If you've ever wondered why some people have wild curls atop their heads and others have dead straight hair tonight we have the answer.
Kiwi scientists have made a breakthrough discovery that could lead to major developments in the $85 billion hair care industry.
Every week Jo Gullam spends an hour at the hairdressers having her curly locks straightened.
"It just takes so long to look after," she says.
But the discovery of what makes hair like Ms Gullam's so wild could change everything.
AgResearch Senior Scientist Duane Harland says "It's been a mystery for quite a long time, about 50 years".
Using the study of Merino wool, Kiwi and Japanese scientists have found curls are caused by the length of cells surrounding the strand of hair.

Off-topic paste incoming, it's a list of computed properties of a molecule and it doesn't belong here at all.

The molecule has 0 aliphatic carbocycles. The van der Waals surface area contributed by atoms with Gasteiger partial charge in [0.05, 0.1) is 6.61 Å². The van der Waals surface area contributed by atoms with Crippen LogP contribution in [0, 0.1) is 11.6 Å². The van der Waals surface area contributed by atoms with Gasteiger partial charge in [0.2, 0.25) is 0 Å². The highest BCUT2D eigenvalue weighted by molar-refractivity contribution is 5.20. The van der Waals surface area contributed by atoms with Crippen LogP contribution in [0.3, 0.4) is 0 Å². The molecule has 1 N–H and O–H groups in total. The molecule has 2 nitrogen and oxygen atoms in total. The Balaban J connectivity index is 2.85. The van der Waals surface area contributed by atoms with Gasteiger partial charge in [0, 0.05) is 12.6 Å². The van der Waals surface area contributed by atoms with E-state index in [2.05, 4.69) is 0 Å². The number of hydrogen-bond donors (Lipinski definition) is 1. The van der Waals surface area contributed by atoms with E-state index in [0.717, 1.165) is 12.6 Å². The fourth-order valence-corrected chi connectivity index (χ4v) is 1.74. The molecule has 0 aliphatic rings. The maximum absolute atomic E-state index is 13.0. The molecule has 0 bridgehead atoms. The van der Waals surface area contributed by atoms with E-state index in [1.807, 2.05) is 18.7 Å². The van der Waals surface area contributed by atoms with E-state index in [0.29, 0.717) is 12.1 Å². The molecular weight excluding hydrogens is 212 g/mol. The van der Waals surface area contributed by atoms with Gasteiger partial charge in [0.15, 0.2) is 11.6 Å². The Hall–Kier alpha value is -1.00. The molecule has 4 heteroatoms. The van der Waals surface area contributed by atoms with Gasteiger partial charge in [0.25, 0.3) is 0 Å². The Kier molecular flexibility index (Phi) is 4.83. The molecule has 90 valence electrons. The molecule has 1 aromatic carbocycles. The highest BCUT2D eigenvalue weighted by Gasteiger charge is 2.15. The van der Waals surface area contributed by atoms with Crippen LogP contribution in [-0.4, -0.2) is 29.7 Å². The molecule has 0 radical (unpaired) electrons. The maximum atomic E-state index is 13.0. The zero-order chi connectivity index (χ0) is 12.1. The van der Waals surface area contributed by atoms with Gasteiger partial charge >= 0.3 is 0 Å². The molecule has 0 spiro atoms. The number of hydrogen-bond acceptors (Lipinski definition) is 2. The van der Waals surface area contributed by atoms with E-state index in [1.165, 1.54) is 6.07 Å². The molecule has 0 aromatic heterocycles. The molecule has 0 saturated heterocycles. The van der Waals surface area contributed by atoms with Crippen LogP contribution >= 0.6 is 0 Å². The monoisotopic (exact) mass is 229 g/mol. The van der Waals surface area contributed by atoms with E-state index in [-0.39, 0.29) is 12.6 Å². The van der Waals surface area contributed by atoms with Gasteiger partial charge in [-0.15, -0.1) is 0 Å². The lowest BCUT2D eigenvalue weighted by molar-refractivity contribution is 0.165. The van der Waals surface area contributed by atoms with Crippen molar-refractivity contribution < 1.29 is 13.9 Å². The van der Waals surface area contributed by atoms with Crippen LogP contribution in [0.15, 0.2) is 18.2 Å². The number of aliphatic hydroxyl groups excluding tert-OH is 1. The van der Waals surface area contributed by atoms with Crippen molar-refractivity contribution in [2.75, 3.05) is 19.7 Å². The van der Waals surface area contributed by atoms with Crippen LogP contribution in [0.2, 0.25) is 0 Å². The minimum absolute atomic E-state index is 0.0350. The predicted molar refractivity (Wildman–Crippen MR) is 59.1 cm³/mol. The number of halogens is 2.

When one side is longer than the other it pushes the hair over into the shape of an arch.
"And if you mix those cells around so that they're scattered everywhere, and they're not longer on one side than the other but they're scattered, then you get straight hair," Mr Harland says.
The findings could be revolutionary for the Merino wool industry - the curlier the hair, the better the insulation, warmth and filtration.
AgResearch Textiles Team Leader Dr Stewart Collie says "The structure of the fibre, the cells, the shape of the fibre all carries through to the product properties so when you make a garment or a floor covering".
The global hair care market worth a whopping 85 billion dollars is also set to benefit so for clients like Ms Gullam that could save not only money but also time.
"So I don't look like literally like a sheep," she says.